Stocks rose on Friday and were on track to end the week higher as Italy's Senate approved economic reforms, easing investors' concerns about the euro zone's debt crisis.

Italian bond yields, which earlier this week hit the highest level the euro was introduced in 1999, fell sharply after Italy's upper chamber approved economic reforms on Friday.

The package of austerity measures demanded by the European Union now goes to the lower house, which is expected to approve it on Saturday.

Passage would trigger the resignation of Prime Minister Silvio Berlusconi. Former European Commissioner Mario Monti is widely expected to take over as head of a broadly based national unity government. An index of European shares rose 2.2 percent to end at 984.62.

Equities are being whiplashed by European headlines and we seem to regularly alternate between very negative panic headlines and very positive solution headlines, said Tim Ghriskey, chief investment officer of Solaris Asset Management in Bedford Hills, New York.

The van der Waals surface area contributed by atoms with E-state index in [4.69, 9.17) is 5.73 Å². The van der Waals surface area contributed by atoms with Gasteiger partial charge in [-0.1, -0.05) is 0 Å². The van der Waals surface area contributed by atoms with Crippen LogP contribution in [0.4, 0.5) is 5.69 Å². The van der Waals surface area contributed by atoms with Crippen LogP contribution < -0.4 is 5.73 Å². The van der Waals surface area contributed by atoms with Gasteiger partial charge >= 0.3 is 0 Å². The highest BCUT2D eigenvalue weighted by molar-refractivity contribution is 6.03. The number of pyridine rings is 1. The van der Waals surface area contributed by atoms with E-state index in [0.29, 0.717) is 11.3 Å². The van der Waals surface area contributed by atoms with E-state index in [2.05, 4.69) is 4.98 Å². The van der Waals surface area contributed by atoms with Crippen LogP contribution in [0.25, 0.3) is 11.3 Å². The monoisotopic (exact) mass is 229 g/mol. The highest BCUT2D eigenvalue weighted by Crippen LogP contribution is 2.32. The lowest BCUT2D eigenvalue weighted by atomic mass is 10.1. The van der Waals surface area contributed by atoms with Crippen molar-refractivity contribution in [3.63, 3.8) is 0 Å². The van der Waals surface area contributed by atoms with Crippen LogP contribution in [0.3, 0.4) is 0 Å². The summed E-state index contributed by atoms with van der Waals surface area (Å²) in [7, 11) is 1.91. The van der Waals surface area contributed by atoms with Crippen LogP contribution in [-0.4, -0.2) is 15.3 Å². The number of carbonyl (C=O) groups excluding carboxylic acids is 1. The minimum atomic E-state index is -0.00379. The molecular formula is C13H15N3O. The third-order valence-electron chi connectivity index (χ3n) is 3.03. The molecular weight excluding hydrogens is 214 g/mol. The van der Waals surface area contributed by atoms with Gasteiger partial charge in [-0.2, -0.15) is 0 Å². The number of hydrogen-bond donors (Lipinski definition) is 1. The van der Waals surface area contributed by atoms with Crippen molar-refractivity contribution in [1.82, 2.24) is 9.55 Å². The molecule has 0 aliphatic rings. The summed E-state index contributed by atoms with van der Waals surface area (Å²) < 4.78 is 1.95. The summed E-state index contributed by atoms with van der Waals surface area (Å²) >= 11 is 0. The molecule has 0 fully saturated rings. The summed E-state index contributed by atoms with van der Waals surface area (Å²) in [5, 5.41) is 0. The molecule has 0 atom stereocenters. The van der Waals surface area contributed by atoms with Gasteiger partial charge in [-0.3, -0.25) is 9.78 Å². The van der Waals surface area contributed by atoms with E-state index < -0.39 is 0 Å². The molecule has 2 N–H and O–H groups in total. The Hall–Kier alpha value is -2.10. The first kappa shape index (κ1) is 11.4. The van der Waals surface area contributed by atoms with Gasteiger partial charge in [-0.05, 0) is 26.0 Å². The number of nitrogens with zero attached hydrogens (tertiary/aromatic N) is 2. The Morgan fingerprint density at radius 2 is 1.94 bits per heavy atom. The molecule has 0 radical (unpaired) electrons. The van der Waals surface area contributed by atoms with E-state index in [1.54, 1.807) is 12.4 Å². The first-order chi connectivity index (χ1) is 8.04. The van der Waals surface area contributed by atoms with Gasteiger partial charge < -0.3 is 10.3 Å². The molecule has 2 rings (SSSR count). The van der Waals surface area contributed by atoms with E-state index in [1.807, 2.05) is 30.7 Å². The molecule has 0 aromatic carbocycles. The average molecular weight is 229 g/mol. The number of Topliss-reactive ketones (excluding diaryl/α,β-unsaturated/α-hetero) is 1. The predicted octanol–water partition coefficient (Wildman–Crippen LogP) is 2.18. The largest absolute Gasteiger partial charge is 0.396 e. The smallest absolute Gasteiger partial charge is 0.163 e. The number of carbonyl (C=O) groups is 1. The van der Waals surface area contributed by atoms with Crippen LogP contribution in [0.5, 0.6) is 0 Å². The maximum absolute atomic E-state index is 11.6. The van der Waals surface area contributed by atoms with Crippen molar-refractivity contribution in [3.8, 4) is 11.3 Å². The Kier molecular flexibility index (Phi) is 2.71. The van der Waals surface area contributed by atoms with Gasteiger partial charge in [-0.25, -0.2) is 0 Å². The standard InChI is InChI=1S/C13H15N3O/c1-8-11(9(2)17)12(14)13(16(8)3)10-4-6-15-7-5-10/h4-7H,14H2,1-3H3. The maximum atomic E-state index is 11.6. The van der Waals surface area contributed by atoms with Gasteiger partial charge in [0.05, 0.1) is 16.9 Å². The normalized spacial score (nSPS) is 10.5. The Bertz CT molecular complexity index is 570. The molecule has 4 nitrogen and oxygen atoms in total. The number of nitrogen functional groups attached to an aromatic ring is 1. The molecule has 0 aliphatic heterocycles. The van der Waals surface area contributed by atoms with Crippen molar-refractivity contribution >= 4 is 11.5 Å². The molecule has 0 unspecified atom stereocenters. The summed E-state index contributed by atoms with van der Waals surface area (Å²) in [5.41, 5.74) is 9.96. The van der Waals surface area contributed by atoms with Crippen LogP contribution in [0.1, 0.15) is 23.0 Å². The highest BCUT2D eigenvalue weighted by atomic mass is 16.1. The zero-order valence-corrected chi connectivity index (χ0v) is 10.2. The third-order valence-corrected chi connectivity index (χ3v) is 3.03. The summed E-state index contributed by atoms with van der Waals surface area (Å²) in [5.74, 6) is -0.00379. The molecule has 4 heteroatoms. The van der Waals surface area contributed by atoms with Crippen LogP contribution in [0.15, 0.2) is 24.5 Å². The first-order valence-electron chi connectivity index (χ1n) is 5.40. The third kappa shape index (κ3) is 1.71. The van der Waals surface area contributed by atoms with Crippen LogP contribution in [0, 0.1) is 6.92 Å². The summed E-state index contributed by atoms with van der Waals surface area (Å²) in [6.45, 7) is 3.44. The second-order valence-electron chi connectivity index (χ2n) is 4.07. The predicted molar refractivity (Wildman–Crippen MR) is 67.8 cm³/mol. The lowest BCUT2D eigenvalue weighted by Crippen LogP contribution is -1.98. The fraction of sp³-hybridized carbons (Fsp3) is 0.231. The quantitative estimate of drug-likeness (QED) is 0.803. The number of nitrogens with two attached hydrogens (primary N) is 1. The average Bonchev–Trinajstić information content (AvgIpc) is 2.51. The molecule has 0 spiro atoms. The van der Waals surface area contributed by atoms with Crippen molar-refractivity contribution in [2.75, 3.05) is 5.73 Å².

There is no consistency here and there remains a lot of skepticism. The bad news isn't over by any means.

In debt-loaded Greece, the prime minister-designate, Lucas Papademos, a former vice president of the European Central Bank, will name a new crisis cabinet to roll out austerity plans.

The Dow Jones industrial average <.DJI> shot up 273.59 points, or 2.30 percent, tot 12,167.38. The Standard & Poor's 500 Index <.SPX> climbed 25.86 points, or 2.09 percent, to 1,265.55. The Nasdaq Composite Index <.IXIC> gained 56.21 points, or 2.14 percent, to 2,681.36.

Financial shares, seen as vulnerable because of their exposure to European debt, ranked among the best performers. Bank of America Corp rose 4.3 percent to $6.49, and JPMorgan Chase & Co gained 2.6 percent to $33.59. The KBW Bank index <.BKX> climbed 2.2 percent.

Walt Disney Co jumped 6.2 percent to $36.77 after the media and entertainment group reported a 7 percent gain in revenues and a 30 percent jump in profit, trumping expectations.

On the economic front, data showed U.S. consumer sentiment rose to its highest level in five months in early November as Americans felt better about the economic outlook.

(Reporting by Angela Moon; Editing by Jan Paschal)